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Indefinite Quotients

  1. Jul 12, 2007 #1
    1. The problem statement, all variables and given/known data

    Find the indefinite integral of

    [tex]\int \frac{sec^2 x}{\sqrt{1-tan^2 x}} dx [/tex]


    I'm stuck on how to proceed with the denominator. I know that

    [tex]\sqrt{1+tan^2 x}[/tex]

    is equivalent to [tex]\\sec\theta[/tex]

    but I cant seen to find an equivalent to what I have. Can anyone give me any pointers?
     
    Last edited: Jul 12, 2007
  2. jcsd
  3. Jul 12, 2007 #2

    Dick

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    What's the derivative of arcsin?
     
  4. Jul 12, 2007 #3

    George Jones

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    Can you make a sustitution involving [itex]u[/itex] such that [itex]du = sec^2 x dx[/itex]?
     
  5. Jul 12, 2007 #4
    The derivative of arcsin would be

    [tex]\frac{1}{(1 - x^2)^\frac{1}{2}}[/tex]
     
  6. Jul 12, 2007 #5

    Dick

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    Right. Suppose we put tan(x) in place of x?
     
  7. Jul 12, 2007 #6
    This would give us

    [tex]\frac{1}{(1 - tan^2 (x))^\frac{1}{2}}[/tex]

    Which leaves us with a term equivalent to us getting rid of the square root
     
  8. Jul 12, 2007 #7

    Dick

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    d/dx(arcsin(tan(x)))=?. Don't forget the chain rule.
     
    Last edited: Jul 12, 2007
  9. Jul 12, 2007 #8
    Hmm... This is where I'm losing it I think. The chain rule will give us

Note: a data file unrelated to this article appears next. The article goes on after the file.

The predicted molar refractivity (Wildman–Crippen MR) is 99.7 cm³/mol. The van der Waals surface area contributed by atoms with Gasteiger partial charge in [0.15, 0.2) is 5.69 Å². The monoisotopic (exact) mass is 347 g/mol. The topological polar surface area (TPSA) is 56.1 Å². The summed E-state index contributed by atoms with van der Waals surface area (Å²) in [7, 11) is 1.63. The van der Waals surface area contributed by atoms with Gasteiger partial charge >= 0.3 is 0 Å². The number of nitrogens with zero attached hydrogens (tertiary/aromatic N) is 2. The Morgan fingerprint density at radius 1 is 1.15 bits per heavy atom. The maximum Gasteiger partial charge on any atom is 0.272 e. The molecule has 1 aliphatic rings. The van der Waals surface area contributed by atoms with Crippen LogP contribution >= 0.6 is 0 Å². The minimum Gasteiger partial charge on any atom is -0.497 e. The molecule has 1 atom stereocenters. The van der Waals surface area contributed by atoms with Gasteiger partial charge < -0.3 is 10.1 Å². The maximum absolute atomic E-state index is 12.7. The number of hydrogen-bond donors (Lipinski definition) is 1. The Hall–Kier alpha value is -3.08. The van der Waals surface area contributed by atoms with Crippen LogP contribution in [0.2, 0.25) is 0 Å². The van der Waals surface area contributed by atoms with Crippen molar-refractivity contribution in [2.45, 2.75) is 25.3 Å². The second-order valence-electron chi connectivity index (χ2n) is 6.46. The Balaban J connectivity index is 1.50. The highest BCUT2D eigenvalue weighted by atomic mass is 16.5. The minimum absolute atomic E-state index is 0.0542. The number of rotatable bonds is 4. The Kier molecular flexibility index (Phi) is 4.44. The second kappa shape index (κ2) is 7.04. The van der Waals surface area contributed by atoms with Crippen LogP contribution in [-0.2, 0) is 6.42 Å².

[tex]f(x)=arcsin[/tex]
    [tex]f'(x)=\frac{1}{(1-x^2)^\frac{1}{2}}[/tex]
    [tex]g(x)=tan(x)[/tex]
    [tex]g'(x)=1+tan^2 (x)[/tex]


    [tex]\frac{d}{dx}arcsin(tan(x))=\frac{1}{(1-x^2)^\frac{1}{2}} \times tan(x) \times \left( 1+tan^2 (x) \right)[/tex]

    Not sure if this is right but I've provided my values so you can see where I've gone wrong
     
    Last edited: Jul 12, 2007
  10. Jul 12, 2007 #9

    Dick

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    I'm sorry. I think I'm going way too fast and confusing you. George's step by step suggestion is probably much better. The chain rule is (f(g(x)))'=f'(g(x))*g'(x). You have written f'(x)*g(x)*g'(x). Do you see the difference? And there is a more compact way to write 1+tan(x)^2. When you finish this go back and look at the route George would have led you on.
     
    Last edited: Jul 12, 2007
  11. Jul 12, 2007 #10
    Ok, is there a quick way of identifying what needs to be substituted. At the moment I'm doing it by trial and error, and obviously in an exam, thats not going to be very economical
     
  12. Jul 12, 2007 #11

    Dick

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    You want something whose derivative is sec^2(x). Memorizing at least small list of derivative and integral forms is necessary to do this kind of stuff with any speed. You've already said that the derivative of tan(x) is tan^2(x)+1. This is certainly correct, but most people would probably respond with a different (but equivalent) answer. What does the wikipedia table of derivatives say?
     
  13. Jul 12, 2007 #12
    Just had a look at wikipedia. It shows that the more common answer for the derivative of tan(x) is

    [tex]sec^2 (x)[/tex]

    or

    [tex]\frac{1}{cos^2 (x)}[/tex]
     
  14. Jul 12, 2007 #13

    Dick

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    Exactly, so if u=tan(x) then du=sec^2(x)*dx.
     
  15. Jul 12, 2007 #14
    Ok, I'm happy with how we got to this point.

    So what I have now is the integral of 'something' times sec^2(x) dx

    Is this right? And now I need to find what makes up the equivalent of the original integral.... Am I on the right lines here?

    I think half the problem I'm having with this question is that my books don't give such detailed examples. I need to follow a lot more examples... Do you know of any good sites (apart from this one) that gives plenty of worked examples?
     
    Last edited: Jul 12, 2007
  16. Jul 12, 2007 #15

    Dick

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    The point is that u=tan(x) might be a good substitution to do on the original integral.
     
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